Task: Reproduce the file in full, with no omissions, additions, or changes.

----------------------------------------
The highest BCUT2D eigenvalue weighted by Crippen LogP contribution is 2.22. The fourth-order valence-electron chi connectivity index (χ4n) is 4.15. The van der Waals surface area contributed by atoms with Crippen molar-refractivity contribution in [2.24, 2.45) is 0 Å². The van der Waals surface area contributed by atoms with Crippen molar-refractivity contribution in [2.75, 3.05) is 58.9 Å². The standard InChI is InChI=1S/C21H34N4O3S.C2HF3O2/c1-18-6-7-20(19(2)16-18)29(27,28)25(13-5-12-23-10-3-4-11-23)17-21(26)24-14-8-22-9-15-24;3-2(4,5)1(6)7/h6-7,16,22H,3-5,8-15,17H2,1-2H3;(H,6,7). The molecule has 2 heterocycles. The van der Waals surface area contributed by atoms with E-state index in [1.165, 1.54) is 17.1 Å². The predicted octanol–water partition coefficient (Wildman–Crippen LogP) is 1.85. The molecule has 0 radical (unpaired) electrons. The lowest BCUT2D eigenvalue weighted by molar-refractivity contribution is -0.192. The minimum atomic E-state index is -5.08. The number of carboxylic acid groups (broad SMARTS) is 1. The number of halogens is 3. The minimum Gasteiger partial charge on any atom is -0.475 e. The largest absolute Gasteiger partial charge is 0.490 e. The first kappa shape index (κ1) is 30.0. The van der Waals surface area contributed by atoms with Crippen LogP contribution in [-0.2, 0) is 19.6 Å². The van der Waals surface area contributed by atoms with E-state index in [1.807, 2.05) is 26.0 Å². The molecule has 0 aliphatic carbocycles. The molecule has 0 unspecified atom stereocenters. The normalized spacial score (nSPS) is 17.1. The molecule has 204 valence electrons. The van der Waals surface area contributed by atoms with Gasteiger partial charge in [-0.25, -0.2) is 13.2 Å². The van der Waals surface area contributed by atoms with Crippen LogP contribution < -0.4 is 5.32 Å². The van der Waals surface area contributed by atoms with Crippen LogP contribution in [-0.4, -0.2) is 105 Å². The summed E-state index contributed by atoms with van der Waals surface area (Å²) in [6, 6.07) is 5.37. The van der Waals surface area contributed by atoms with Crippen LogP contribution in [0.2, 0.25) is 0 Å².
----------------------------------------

The highest BCUT2D eigenvalue weighted by Crippen LogP contribution is 2.22. The fourth-order valence-electron chi connectivity index (χ4n) is 4.15. The van der Waals surface area contributed by atoms with Crippen molar-refractivity contribution in [2.24, 2.45) is 0 Å². The van der Waals surface area contributed by atoms with Crippen molar-refractivity contribution in [2.75, 3.05) is 58.9 Å². The standard InChI is InChI=1S/C21H34N4O3S.C2HF3O2/c1-18-6-7-20(19(2)16-18)29(27,28)25(13-5-12-23-10-3-4-11-23)17-21(26)24-14-8-22-9-15-24;3-2(4,5)1(6)7/h6-7,16,22H,3-5,8-15,17H2,1-2H3;(H,6,7). The molecule has 2 heterocycles. The van der Waals surface area contributed by atoms with E-state index in [1.165, 1.54) is 17.1 Å². The predicted octanol–water partition coefficient (Wildman–Crippen LogP) is 1.85. The molecule has 0 radical (unpaired) electrons. The lowest BCUT2D eigenvalue weighted by molar-refractivity contribution is -0.192. The minimum atomic E-state index is -5.08. The number of carboxylic acid groups (broad SMARTS) is 1. The number of halogens is 3. The minimum Gasteiger partial charge on any atom is -0.475 e. The largest absolute Gasteiger partial charge is 0.490 e. The first kappa shape index (κ1) is 30.0. The van der Waals surface area contributed by atoms with Crippen LogP contribution in [-0.2, 0) is 19.6 Å². The van der Waals surface area contributed by atoms with E-state index in [1.807, 2.05) is 26.0 Å². The molecule has 0 aliphatic carbocycles. The molecule has 0 unspecified atom stereocenters. The normalized spacial score (nSPS) is 17.1. The molecule has 204 valence electrons. The van der Waals surface area contributed by atoms with Gasteiger partial charge in [-0.25, -0.2) is 13.2 Å². The van der Waals surface area contributed by atoms with Crippen LogP contribution < -0.4 is 5.32 Å². The van der Waals surface area contributed by atoms with Crippen LogP contribution in [-0.4, -0.2) is 105 Å². The summed E-state index contributed by atoms with van der Waals surface area (Å²) in [6, 6.07) is 5.37. The van der Waals surface area contributed by atoms with Crippen LogP contribution in [0.2, 0.25) is 0 Å².